Thirty years ago, who could have predicted how ubiquitous smartphones would be?

Sure, if you watched episodes of Star Trek in the 1960s you noticed those nifty communicators that Captain Kirk and his crew used. They not-too-surprisingly look like the early flip phones of the late 1990s and early 2000s.

But today’s smartphone — essentially a pocket computer that packs so much power — required a different kind of vision, much like Michelangelo seeing the angel in the marble.

Most of the savviest entrepreneurs I know go through life looking at what will be once you remove everything that doesn’t belong. They see opportunities to create markets where markets do not or have not existed. Their efforts, and vision for what could be, fuel the economy and create jobs.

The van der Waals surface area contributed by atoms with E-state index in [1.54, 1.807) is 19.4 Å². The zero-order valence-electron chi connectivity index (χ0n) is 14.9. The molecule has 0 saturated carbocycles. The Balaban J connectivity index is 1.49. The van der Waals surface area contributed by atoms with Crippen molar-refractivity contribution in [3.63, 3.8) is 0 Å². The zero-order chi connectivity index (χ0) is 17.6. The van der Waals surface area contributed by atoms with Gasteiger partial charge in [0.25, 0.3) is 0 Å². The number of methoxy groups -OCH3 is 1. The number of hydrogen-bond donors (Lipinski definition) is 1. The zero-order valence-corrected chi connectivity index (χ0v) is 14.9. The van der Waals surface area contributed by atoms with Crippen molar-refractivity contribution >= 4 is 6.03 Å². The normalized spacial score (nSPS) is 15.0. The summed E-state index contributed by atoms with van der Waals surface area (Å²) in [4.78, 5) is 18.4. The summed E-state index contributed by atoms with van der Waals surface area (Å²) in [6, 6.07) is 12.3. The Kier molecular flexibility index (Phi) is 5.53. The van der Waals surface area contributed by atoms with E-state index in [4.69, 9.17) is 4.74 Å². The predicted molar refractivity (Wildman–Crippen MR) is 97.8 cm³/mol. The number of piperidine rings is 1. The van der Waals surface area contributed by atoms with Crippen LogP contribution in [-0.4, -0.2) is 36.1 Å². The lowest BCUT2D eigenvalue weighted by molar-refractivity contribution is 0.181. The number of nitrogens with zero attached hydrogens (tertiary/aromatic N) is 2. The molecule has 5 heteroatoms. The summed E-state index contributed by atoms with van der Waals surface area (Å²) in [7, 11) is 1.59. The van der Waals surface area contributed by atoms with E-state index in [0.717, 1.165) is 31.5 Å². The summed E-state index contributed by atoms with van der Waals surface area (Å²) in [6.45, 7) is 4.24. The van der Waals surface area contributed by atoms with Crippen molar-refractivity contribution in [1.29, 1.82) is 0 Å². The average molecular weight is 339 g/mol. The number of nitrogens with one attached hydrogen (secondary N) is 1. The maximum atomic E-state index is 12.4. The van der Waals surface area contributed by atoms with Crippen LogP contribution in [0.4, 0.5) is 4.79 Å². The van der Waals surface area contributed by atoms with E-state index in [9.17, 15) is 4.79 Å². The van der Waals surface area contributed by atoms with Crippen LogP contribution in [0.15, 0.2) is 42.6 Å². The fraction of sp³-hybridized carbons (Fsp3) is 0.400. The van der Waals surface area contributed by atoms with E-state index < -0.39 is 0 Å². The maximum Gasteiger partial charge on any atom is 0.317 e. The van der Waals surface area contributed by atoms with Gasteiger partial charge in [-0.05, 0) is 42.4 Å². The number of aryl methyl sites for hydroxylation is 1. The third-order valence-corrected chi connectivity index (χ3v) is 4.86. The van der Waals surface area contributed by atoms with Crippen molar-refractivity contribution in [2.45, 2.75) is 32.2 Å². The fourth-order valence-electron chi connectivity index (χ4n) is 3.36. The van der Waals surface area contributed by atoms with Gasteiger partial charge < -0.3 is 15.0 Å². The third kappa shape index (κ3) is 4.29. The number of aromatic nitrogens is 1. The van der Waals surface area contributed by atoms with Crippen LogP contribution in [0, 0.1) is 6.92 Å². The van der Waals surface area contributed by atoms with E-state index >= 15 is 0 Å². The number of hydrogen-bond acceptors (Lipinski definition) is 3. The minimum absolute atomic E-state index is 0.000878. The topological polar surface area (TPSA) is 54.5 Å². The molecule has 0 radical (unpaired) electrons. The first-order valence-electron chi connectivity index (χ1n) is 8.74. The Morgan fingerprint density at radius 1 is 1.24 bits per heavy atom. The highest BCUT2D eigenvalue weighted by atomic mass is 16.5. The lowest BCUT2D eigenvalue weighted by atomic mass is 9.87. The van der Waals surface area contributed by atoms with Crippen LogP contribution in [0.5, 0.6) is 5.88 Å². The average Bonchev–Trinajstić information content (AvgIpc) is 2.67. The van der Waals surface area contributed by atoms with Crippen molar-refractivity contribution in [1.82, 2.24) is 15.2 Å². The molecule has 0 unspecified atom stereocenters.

Entrepreneurship is not for the faint of heart, however. Even the best ideas often fail. Depending on which source you believe, as many as nine out of every 10 new business start-ups won’t make it to year three.

Two other factors play critical roles in bringing what you see to life — timing and people.

Having the right idea at the wrong time can doom even the most passionate of efforts. And if you don’t surround yourself with smart and capable people who complement both your strengths and weaknesses, you’ll either swiftly run out of bandwidth or be unable to effectively execute on the ideas.

All of which brings us back to the idea of vision.

How important is vision and this mysterious ability to see what’s not there?